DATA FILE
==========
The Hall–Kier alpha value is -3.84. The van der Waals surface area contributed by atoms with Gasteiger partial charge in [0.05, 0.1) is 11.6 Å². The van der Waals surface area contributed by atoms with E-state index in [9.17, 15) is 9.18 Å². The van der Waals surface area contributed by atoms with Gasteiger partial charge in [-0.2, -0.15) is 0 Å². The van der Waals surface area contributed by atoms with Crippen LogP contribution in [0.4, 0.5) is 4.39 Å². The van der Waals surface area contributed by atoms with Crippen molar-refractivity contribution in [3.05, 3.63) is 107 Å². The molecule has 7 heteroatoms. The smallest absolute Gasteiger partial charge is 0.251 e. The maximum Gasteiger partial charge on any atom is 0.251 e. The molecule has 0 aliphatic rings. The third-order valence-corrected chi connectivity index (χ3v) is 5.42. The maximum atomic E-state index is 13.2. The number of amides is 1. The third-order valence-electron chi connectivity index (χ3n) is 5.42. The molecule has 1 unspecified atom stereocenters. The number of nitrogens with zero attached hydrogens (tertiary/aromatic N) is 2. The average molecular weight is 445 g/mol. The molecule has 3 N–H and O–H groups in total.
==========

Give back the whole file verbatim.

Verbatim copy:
The Hall–Kier alpha value is -3.84. The van der Waals surface area contributed by atoms with Gasteiger partial charge in [0.05, 0.1) is 11.6 Å². The van der Waals surface area contributed by atoms with E-state index in [9.17, 15) is 9.18 Å². The van der Waals surface area contributed by atoms with Gasteiger partial charge in [-0.2, -0.15) is 0 Å². The van der Waals surface area contributed by atoms with Crippen LogP contribution in [0.4, 0.5) is 4.39 Å². The van der Waals surface area contributed by atoms with Crippen molar-refractivity contribution in [3.05, 3.63) is 107 Å². The molecule has 7 heteroatoms. The smallest absolute Gasteiger partial charge is 0.251 e. The maximum Gasteiger partial charge on any atom is 0.251 e. The molecule has 0 aliphatic rings. The third-order valence-corrected chi connectivity index (χ3v) is 5.42. The maximum atomic E-state index is 13.2. The number of amides is 1. The third-order valence-electron chi connectivity index (χ3n) is 5.42. The molecule has 1 unspecified atom stereocenters. The number of nitrogens with zero attached hydrogens (tertiary/aromatic N) is 2. The average molecular weight is 445 g/mol. The molecule has 3 N–H and O–H groups in total.